This Friday, as youth activists march from Grant Park to Federal Plaza for the Global Climate Strike, they will be joined by hundreds of Field Museum employees. Among the more than a dozen keynote speakers: the museum's chief curiosity correspondent Emily Graslie. Graslie is well-known for her YouTube channel The Brain Scoop, where she posts informative videos on everything from scientific topics to historical retrospectives to behind-the-scenes peeks inside the Field.
Ahead of Friday’s strike, Chicago talked with Graslie about activism and institutional responsibility.
Can you describe your role at the museum and how it intersects with the Climate Strike?
I make educational videos about the research that happens behind the scenes at the Field Museum as well as at other natural history museums. But really the heart of what I do is advocate for museums and for scientific research, tell science stories, and get people engaged in dialogue about our planet.
At the strike, I’m going to be one of over a dozen speakers, and I’m going to be talking about two things: how we know climate change is real, and how we know that humans are causing it. But the Field Museum will be coming out to join because this is what we do. We’re backing ourselves behind the science that tells us every day within our institution how our world is changing due to human-caused climate change and the warming planet.
How did the museum get involved in the march?
What’s fun about working at the Field Museum is that we’re eager to do this. This didn’t take a lot of internal cajoling. We were invited to participate by the Illinois chapter of the Climate Strike, who were looking for adults to get out there and support their messaging. And that’s our role in this — to support this cause and show that our science tells us the ways that climate change is going to impact the city of Chicago and other parts of the planet.
Has the Field done anything of this scale before?
Yeah, we’ve been doing this for the last few years. I was the keynote speaker at Chicago’s March for Science in 2017, when I walked out with museum staff. We had the Facts Matter campaign, which was a video we made for the Day of Facts [on February 17] to say that we support scientific facts, as absurd as that might be or as "political" a statement as that is. That was a digital campaign viewed millions of times.
I think the Field Museum, among the institutions in Chicago, has been one of the biggest supporters of these global environmental activism campaigns, and consistently so. It’s interesting, I talked to people from the Shedd and Adler Planetarium, and neither had heard anything from their organizations about participating. I think that’s worth mentioning, because we really need everybody to be engaged in this conversation. It’s a critical mass moment in time: This is the largest instance of environmental activism ever. I strongly encourage anyone to even go stand on a street corner for ten minutes during the march time. Show that you stand in solidarity.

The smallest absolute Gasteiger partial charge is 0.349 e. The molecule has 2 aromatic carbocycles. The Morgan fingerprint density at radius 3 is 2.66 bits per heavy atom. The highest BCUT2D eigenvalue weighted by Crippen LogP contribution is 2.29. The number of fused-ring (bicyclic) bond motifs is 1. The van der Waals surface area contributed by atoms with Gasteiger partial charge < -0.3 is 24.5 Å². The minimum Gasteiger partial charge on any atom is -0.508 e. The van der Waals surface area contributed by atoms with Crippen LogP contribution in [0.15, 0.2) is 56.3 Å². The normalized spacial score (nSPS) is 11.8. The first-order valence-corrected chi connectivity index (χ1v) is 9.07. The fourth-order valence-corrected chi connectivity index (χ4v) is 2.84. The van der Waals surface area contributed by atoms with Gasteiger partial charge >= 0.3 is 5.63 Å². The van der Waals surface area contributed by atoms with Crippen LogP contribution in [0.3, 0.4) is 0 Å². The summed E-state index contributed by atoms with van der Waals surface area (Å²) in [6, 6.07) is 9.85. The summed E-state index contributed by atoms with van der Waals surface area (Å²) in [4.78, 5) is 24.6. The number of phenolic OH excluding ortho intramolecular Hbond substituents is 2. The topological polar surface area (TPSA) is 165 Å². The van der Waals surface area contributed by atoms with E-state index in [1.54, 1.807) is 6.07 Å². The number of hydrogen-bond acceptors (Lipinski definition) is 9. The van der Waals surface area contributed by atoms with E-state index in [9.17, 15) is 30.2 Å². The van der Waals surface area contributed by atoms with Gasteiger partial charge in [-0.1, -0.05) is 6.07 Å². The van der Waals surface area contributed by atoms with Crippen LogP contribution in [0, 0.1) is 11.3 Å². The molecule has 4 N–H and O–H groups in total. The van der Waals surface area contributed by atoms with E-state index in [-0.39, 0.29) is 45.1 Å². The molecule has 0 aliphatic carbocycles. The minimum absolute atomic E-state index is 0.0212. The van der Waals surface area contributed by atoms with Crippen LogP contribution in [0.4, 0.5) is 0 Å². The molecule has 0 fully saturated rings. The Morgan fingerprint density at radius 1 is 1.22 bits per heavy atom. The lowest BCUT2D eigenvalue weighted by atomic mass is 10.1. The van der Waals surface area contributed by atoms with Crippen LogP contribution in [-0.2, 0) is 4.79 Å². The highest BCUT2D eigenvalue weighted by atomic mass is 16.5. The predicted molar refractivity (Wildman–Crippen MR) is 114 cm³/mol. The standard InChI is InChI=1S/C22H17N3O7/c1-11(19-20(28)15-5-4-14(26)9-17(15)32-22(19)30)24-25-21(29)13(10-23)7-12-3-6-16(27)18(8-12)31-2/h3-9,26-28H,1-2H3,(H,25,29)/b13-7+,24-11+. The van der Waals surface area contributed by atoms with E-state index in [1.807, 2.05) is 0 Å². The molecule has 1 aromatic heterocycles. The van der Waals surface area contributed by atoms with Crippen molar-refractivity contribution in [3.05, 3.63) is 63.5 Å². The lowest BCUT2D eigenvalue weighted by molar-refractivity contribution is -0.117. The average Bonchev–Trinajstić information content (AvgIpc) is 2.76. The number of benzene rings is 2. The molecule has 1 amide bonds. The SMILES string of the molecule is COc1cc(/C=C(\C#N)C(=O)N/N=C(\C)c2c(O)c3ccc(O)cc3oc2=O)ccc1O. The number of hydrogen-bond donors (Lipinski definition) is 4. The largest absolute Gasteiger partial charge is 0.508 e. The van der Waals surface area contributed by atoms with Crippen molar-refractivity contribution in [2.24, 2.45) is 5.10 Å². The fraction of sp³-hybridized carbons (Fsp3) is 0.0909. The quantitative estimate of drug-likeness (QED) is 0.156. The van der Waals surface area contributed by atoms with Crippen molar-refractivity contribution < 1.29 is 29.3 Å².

Climate change is a politicized topic. Is there a precarity to getting involved in that political space, especially in the context of a protest?
Well, anything can be politicized. But the reality of climate change is that it’s going to hit us everywhere. It’s going to hit the economy, but really it’s a humanitarian crisis. Even in Chicago, we have historic flooding. The lake has never been higher, and it’s leading to infrastructure problems, putting people’s property in danger. How is that political? I mean, it’s political because you can bring in the question of taxes to pay for construction to fix our lakefront. But it’s also an environmental problem. If our shoreline is disappearing, we’re losing that biodiversity; we’re losing critical habitat for endangered species. So at some point, you just have to get over the fact that some people think it’s a political issue.
Luckily, the Field Museum is a private institution that doesn’t receive much funding from the city itself, which is great for protecting us against some of those [accusations of partisanship]. Obviously, the question that comes up is our donor base: Will this have a negative impact on a trustee who hasn’t been paying attention to the science we’ve been trying to tell them about, for however long? Those are real conversations that museums have got to have. You just hope that they have enough courage to stand by the science they fund and that they’re supporting through their staff.
What does an institution like the Field Museum owe to a widespread, grassroots movement like the Climate Strike?
The museum has a collection of 30 million objects that span back hundreds of years. This is a 125-year-old institution. If anybody has any awareness of how our planet is changing, you’d look to a natural history museum. Our scientists have been studying this stuff for over a century, so we are keenly aware of the impacts climate change is having on our community. Our scientists are concerned; they publish concerning papers. We have a moral obligation to act on those concerns.
There’s 500 people that work at the Field Museum, and more than 200 of us are walking out of work on Friday. We’re serious about working together to find solutions to mitigate some of the impact that climate change is having and will have.
How can that movement benefit from the Field’s involvement?
I think it legitimizes some of [the Strike’s] concerns by having scientists there. Greta Thunberg, the Swedish activist who started the strike, was invited to talk at the U.S. Congress the other day. Somebody was congratulating her for her bravery, and she was like, “You need to be talking to scientists. Don't come to me for solutions. I'm a teenager; talk to the scientists.” By having our science staff and so many people who support that science at the museum show up, it really says to these activists, “We support you. We are here for you. We share your concerns.”